Vincent Browne: Do not worry about Gerry Adams and Sinn Féin

Republican party not a threat to the established order - it wants to become part of it

Harry McGee heads to Cork to catch up with Sinn Féin president Gerry Adams on the canvas.


Nothing of consequence will change in Irish society with this election. Over one million people will continue to live in deprivation; nearly one in five of everyone in employment will continue to be paid pittances; thousands of poorer people will die prematurely (this was estimated a decade ago to be around 5,000 annually); us – rich people – will crash the queues for preferential healthcare, others will be left on trollies and waiting lists; schools will make no significant difference to the life chances of children and young adults; only the few will exert any influence on public policy; our democracy will remain hollow.

Fine Gael will be the lead party of government again, supported by “like-minded” Independents, “like-minded’ Labour (if there are any left) or “like-minded” Fianna Fail.

Endless discussions

Almost none of the major issues featured at all in the election campaign, guaranteeing little will change. Instead we had endless discussions about the composition of the next government – as though it matters; the culpability of Fianna Fail for the 2008 crash, as though Fine Gael and Labour were not themselves complicit in that crash; the alarms about Gerry Adams and Sinn Féin, always missing the central point concerning Sinn Féin.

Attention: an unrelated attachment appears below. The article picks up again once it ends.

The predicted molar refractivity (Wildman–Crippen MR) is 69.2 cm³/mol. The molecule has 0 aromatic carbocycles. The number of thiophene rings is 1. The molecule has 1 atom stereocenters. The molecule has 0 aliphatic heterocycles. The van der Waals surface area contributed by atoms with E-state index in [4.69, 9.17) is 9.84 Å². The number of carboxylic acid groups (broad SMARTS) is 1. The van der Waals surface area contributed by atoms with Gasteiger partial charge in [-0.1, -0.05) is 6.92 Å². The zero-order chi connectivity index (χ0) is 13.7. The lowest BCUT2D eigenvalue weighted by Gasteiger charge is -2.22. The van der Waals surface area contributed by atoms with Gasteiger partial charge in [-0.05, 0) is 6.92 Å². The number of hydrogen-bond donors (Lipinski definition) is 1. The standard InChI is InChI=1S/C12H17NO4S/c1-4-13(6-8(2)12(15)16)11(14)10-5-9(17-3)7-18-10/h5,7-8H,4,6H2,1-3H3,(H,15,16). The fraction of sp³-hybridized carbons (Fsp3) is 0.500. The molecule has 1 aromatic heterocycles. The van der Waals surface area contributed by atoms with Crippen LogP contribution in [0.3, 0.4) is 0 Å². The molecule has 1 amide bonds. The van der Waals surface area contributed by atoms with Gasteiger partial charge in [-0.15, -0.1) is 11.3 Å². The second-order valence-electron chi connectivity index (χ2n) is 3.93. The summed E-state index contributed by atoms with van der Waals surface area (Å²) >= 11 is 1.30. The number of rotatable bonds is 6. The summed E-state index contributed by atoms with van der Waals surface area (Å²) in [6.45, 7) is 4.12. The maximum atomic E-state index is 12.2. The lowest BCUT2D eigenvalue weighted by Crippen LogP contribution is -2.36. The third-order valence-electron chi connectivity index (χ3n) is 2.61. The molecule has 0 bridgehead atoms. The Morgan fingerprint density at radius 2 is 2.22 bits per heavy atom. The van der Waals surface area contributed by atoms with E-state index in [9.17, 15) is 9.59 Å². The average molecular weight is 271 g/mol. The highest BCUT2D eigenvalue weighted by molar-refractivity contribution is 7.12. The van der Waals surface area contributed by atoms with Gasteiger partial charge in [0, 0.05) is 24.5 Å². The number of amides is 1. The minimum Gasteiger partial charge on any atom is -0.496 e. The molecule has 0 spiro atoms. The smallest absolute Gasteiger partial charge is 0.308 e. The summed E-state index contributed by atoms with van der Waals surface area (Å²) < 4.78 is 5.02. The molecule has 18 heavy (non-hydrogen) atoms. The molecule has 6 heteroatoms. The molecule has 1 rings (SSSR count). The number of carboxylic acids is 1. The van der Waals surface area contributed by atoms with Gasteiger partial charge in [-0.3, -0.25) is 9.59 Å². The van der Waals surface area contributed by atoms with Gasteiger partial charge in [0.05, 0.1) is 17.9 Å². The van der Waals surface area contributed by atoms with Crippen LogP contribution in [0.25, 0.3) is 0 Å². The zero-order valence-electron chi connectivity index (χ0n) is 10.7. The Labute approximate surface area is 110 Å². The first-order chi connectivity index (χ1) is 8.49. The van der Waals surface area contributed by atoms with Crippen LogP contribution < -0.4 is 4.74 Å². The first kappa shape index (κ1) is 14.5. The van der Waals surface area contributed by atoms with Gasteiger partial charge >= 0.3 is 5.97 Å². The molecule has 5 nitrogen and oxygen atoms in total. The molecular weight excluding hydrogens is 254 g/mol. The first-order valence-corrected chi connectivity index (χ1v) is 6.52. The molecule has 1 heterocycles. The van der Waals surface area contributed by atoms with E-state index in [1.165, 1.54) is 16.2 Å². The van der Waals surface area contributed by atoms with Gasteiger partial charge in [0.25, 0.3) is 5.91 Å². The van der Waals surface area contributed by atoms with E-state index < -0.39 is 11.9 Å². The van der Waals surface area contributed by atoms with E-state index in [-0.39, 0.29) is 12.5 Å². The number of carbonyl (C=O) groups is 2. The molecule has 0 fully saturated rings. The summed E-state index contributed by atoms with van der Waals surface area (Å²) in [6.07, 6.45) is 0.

Air-headed hysteria

And while we’re mentioning Sinn Féin … The reflexive air-headed hysteria of Independent Newspapers about Sinn Féin and Gerry Adams has been predicable. We all know Gerry Adams was one of the leading figures in the IRA for a long time and it is no surprise he denies that, for to do otherwise would leave him open to criminal prosecution and, probably, civil suits.

We also all know of the complicity of Gerry Adams in legions of IRA atrocities, atrocities that probably would have happened anyway, with or without him.

But it was Gerry Adams, who, more than any other single person, was responsible for delivering the most significant political achievement of Irish history for generations: the peace agreement on Northern Ireland. In terms of achievement, no other figure in Irish public life rates even close to him.

But there is reason to be suspicious of Sinn Féin, a reason that, incidentally, should be comforting to the vested interests Independent Newspapers seek to represent.

Hundreds of thousands will vote for Sinn Féin thinking this will make a significant difference to the distribution of income, wealth, power, influence, cultural capital, social capital – they will be disappointed. It is not that Sinn Féin is a threat to the established order, it is that Sinn Féin wants to become part of the established order.